Fazzina’s situation isn’t unique, she explains, as Pakistani journalists and photographers constantly risk their lives to document their country. “It’s extremely difficult for journalists to report without facing some kind of a risk – be it threats, harassment, or even expulsion from the country by the state,” says Mustafa Qadri, a researcher at Amnesty International. “We’ve certainly seen this year a number of high-profile attacks on journalists, which seems to be in response to their work being critical of the government, Taliban, or political parties. What brings all of these cases together is the fact that there’s no justice, there’s no accountability. That basically sends a signal that if you’re not happy with what journalists are reporting, you can literally get away with murder.”

Since 2008, Amnesty International has documented 36 cases of journalists who were killed in response to their work, with many more cases of harassment remaining undocumented. The Committee to Protect Journalists has been trying to fight this problem, says Bob Dietz, the Asian program coordinator at the Committee to Protect Journalists. “Everyone feels that they have total impunity to direct a threat towards a journalist. Foreign journalists aren’t the largest targets for these things; it’s really the local Pakistani journalists who bear the brunt of it. A Pakistani journalist awakes in the morning, opens his phone and check for messages and there might well be a string of threats in there. It’s a way of life. It’s a reality that people are dealing with.”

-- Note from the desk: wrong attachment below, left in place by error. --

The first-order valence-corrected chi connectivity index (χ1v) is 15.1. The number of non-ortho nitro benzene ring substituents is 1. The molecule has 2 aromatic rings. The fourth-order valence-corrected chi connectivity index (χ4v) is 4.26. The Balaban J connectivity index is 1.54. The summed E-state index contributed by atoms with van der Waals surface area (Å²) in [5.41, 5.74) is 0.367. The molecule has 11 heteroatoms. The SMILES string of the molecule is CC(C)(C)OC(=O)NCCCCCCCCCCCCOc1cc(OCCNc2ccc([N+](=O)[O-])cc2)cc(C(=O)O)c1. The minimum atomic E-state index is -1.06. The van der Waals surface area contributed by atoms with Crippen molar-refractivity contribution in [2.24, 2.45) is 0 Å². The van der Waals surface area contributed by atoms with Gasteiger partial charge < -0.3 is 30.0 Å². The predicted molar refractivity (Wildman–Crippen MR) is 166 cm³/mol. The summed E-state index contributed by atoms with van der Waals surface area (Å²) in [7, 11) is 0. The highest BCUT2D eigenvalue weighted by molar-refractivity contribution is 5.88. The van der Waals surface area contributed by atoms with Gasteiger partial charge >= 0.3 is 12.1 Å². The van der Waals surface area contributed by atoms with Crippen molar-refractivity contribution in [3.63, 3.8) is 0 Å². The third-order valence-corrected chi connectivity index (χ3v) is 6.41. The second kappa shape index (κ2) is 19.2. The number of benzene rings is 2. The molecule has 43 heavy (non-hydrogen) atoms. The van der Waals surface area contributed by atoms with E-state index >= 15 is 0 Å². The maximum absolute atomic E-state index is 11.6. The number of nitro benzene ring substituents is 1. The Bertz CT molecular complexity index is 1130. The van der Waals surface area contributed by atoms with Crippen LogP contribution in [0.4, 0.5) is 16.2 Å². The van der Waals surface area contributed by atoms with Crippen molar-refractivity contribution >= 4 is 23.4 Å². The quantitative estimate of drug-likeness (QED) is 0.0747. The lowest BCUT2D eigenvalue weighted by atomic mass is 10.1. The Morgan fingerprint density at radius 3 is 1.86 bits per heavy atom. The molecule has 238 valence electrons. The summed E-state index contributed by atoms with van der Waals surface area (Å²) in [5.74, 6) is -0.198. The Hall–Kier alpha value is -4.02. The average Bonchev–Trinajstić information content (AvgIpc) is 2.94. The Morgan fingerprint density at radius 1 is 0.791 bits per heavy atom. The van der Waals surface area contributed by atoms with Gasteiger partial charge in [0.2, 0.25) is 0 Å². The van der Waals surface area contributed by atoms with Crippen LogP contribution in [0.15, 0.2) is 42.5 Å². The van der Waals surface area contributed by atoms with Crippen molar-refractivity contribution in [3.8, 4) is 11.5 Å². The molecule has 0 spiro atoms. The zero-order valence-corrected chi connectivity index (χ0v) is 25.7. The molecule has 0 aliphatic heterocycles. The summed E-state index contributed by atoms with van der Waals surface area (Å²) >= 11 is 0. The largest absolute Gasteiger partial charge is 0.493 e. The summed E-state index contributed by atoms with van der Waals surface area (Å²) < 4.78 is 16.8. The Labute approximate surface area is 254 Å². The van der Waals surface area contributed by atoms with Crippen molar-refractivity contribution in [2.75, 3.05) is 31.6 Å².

“We’ve tried to combat it,” Dietz adds. “[We’ve asked] journalists not to hide these threats, and instead to bring them out in public as a way to disarm them.” Yet, the CPJ and Amnesty International don’t expect such menaces to subside, including those against Fazzina. “We really welcome the work that she did,” says Qadri. “We feel that not enough is done to expose the condition of women and girls in Pakistan; what ordinary life is for them. It’s really sad that in trying to do that, she’s now facing these kinds of threats.”

For the 40-year-old photographer, these threats are indicative of a massive shift in war reporting. “The landscape has really changed from fundamentalist groups wanting to tell their stories to journalists becoming actual targets of these groups,” says Fazzina. “In some way, the voices that can speak out against human rights abuses are slowly being silenced. And people would rather shoot the messenger than acknowledged the actual state of [affairs].”